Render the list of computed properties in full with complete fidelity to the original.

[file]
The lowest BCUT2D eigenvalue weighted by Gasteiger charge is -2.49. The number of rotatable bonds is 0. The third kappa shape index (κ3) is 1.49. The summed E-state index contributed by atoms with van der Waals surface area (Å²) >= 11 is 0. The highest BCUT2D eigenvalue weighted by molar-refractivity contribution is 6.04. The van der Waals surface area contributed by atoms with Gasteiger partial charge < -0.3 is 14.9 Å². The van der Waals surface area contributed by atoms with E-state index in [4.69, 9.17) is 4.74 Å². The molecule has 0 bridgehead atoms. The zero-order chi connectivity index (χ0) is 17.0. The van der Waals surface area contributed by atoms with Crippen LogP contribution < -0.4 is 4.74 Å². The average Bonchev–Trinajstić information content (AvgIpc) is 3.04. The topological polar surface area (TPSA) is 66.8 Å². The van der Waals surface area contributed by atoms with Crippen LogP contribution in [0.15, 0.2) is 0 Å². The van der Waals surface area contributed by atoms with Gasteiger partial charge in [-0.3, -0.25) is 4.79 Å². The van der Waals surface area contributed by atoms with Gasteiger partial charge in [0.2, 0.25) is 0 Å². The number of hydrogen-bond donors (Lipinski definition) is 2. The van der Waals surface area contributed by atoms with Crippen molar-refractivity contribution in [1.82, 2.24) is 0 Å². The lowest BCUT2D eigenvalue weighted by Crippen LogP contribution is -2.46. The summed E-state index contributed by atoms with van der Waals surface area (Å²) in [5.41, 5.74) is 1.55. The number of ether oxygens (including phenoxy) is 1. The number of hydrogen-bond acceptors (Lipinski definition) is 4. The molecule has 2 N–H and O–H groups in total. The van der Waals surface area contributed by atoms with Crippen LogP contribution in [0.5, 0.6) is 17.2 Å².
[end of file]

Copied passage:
The lowest BCUT2D eigenvalue weighted by Gasteiger charge is -2.49. The number of rotatable bonds is 0. The third kappa shape index (κ3) is 1.49. The summed E-state index contributed by atoms with van der Waals surface area (Å²) >= 11 is 0. The highest BCUT2D eigenvalue weighted by molar-refractivity contribution is 6.04. The van der Waals surface area contributed by atoms with Gasteiger partial charge < -0.3 is 14.9 Å². The van der Waals surface area contributed by atoms with E-state index in [4.69, 9.17) is 4.74 Å². The molecule has 0 bridgehead atoms. The zero-order chi connectivity index (χ0) is 17.0. The van der Waals surface area contributed by atoms with Crippen LogP contribution < -0.4 is 4.74 Å². The average Bonchev–Trinajstić information content (AvgIpc) is 3.04. The topological polar surface area (TPSA) is 66.8 Å². The van der Waals surface area contributed by atoms with Crippen LogP contribution in [0.15, 0.2) is 0 Å². The van der Waals surface area contributed by atoms with Gasteiger partial charge in [-0.3, -0.25) is 4.79 Å². The van der Waals surface area contributed by atoms with Gasteiger partial charge in [0.2, 0.25) is 0 Å². The number of hydrogen-bond donors (Lipinski definition) is 2. The van der Waals surface area contributed by atoms with Crippen molar-refractivity contribution in [1.82, 2.24) is 0 Å². The lowest BCUT2D eigenvalue weighted by Crippen LogP contribution is -2.46. The summed E-state index contributed by atoms with van der Waals surface area (Å²) in [5.41, 5.74) is 1.55. The number of ether oxygens (including phenoxy) is 1. The number of hydrogen-bond acceptors (Lipinski definition) is 4. The molecule has 2 N–H and O–H groups in total. The van der Waals surface area contributed by atoms with Crippen LogP contribution in [0.5, 0.6) is 17.2 Å².